6) I know you have been to Finland and South Korea. Who seem to be the leaders in those countries?
It is hard to say. In Finland, there is Professor Erno Lehtinen at the University of Turku and Sanna Jarvela at the University of Oulu. I have not been to Finland in 6 years so I do not really know.
However, last month I spent 2 weeks in South Korea. Each day I would ask a couple of Korean students as well as professors if they could tell me who the top 5 educational technology people were in Korea. I got highly varied and biased responses. Students from Seoul National University mentioned their professors, whereas those at Kyung Hee University immediately said Dr. Inae Kang, who was their professor.
Perhaps the most influential Korean is Dr. Insung Jung who is actually working at the International Christian University in Japan right now. When I tell people the United States that I think the leaders of the educational technology field are folks like John Hedberg from Macquarie University in Australia, Ron Oliver from Edith Cowan University in Australia, Ron Owston from York University in Toronto, Randy Garrison from the University of Calgary, and Gilly Salmon from the University of Leicester, they might say who? Americans in the field of educational technology are far too limited in their views. But, alright, let me add some U.S. people like Paul Kim at Stanford and Elliot Soloway at the University of Michigan. Both of these people are leading us into the field of mobile learning.
7) Where else have you been and what have they been doing there?
A decade ago, Finland and Australia were common destinations for me in terms of my speaking about e-learning. More recently the stops are in the UK, Canada, Korea, Malaysia, Thailand, and Saudi Arabia.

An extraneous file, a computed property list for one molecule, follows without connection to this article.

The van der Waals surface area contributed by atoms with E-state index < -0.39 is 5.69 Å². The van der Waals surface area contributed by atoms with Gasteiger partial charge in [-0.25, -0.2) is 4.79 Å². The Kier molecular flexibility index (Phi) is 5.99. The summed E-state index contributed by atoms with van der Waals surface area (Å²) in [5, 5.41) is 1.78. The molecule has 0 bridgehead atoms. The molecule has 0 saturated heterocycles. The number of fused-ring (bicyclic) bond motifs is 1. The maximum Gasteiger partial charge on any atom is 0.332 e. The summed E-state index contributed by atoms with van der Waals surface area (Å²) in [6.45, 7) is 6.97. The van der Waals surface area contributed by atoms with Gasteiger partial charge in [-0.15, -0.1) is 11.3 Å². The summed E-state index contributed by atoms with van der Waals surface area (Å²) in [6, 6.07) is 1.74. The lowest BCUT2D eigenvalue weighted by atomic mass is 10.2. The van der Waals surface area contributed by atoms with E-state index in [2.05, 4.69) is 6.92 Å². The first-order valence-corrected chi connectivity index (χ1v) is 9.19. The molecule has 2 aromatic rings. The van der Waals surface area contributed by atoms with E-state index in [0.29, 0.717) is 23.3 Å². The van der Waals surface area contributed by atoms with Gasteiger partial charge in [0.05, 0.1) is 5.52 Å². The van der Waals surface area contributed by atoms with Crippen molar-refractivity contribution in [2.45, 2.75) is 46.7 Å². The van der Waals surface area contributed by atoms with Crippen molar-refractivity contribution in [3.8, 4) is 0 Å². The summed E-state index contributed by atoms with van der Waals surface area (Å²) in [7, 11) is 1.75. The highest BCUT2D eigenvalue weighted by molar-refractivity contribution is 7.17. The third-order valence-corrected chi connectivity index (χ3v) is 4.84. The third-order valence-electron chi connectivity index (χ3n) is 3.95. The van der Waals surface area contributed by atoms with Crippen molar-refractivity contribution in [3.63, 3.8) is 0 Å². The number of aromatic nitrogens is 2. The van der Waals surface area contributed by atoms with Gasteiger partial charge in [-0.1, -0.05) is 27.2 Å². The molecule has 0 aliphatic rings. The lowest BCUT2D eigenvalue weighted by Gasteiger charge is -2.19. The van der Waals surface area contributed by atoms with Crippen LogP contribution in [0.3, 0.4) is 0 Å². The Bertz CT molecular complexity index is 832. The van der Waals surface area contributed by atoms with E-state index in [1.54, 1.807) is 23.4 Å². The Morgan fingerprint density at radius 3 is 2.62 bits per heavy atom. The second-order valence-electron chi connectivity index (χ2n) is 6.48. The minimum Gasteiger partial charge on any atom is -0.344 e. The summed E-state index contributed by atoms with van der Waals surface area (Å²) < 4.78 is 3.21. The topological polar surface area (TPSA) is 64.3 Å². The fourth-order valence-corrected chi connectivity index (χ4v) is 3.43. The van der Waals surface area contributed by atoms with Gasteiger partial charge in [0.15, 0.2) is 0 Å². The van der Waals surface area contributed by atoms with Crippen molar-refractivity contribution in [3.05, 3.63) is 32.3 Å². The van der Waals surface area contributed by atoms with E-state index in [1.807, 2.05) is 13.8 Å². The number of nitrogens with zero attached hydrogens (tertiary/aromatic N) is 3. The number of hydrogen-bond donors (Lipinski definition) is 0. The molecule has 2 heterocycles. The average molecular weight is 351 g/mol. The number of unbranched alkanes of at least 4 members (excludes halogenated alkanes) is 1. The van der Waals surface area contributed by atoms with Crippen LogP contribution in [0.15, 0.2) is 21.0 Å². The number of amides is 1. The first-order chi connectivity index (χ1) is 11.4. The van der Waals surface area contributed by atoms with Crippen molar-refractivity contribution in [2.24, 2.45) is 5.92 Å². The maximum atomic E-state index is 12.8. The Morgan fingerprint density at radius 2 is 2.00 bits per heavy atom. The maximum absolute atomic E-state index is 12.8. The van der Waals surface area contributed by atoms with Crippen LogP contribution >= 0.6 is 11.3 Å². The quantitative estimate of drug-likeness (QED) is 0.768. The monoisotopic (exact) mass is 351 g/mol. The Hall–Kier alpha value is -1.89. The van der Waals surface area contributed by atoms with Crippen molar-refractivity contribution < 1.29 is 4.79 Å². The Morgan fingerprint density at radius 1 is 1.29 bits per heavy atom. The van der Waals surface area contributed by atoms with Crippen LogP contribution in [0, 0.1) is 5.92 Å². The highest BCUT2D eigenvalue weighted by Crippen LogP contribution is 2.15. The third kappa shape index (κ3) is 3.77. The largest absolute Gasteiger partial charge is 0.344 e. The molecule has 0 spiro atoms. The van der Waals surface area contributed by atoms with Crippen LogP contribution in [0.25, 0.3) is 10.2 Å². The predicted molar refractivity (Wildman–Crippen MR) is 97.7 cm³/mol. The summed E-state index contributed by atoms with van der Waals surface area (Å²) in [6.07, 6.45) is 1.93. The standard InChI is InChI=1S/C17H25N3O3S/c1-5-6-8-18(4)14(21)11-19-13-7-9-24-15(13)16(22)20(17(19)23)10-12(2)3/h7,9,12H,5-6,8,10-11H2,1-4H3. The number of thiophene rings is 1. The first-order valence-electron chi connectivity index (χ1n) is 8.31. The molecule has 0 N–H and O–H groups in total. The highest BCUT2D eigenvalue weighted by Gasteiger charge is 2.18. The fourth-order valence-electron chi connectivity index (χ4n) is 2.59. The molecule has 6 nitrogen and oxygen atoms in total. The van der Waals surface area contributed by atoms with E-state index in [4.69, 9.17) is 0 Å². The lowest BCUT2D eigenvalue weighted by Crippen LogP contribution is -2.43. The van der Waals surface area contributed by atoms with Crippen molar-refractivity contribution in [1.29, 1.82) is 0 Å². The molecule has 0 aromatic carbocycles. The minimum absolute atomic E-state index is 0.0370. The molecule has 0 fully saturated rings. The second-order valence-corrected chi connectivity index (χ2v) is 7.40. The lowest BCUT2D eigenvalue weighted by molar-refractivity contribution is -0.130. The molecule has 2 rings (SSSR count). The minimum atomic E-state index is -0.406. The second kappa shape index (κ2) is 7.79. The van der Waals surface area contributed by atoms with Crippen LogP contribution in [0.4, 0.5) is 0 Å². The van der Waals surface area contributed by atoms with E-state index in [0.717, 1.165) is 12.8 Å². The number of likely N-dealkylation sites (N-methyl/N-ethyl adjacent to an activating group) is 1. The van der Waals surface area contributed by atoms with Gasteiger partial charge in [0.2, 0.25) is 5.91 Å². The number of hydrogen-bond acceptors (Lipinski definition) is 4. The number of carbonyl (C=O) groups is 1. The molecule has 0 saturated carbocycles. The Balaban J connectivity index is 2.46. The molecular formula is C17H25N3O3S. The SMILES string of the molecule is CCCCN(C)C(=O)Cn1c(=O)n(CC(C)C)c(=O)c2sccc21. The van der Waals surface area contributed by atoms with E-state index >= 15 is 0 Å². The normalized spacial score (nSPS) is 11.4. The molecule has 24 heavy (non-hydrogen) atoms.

In fact, I have been in Saudi Arabia three times in the past 2 years to present at Saudi Aramco (in the petroleum industry) and at King Khalid University (KKU). Saudi Aramco had me keynote their corporate e-learning forum in February 2007. They brought me back a few months later to speak to their English and math instructors about online learning methods and emerging technologies for teaching.
I traveled to 5 different cities in 5 days and gave 4 talks each day or 20 talks in one week. Exhausting! Those in the audience were from countries like India, Egypt, Sudan, the Philippines, and the UK. In February 2009, I spoke at KKU which is in Abba, a resort area in the southwestern part of Saudi Arabia. Just 11 talks that week. Smile.
Each one was about 4 hours long, however. They brought me there to speak to their instructors as they transition to online learning in their classes. The Saudi government seems to be investing heavily in e-learning. This may be in reaction to increasing numbers of people attending college there. They have a very young population and a concern about the percent of males receiving a degree in higher education.
8) Why this leadership void?
That is an excellent question and one I have been asking myself for a decade or more now. Here are some possible reasons. First, the field of educational technology is being divided or fractionated into many parts. There are competing disciplines such as information science, learning science, informatics, telecommunications, educational psychology, human resource development and human performance technology, and many other sub-specialty areas. Each has siphoned off a piece of educational technology.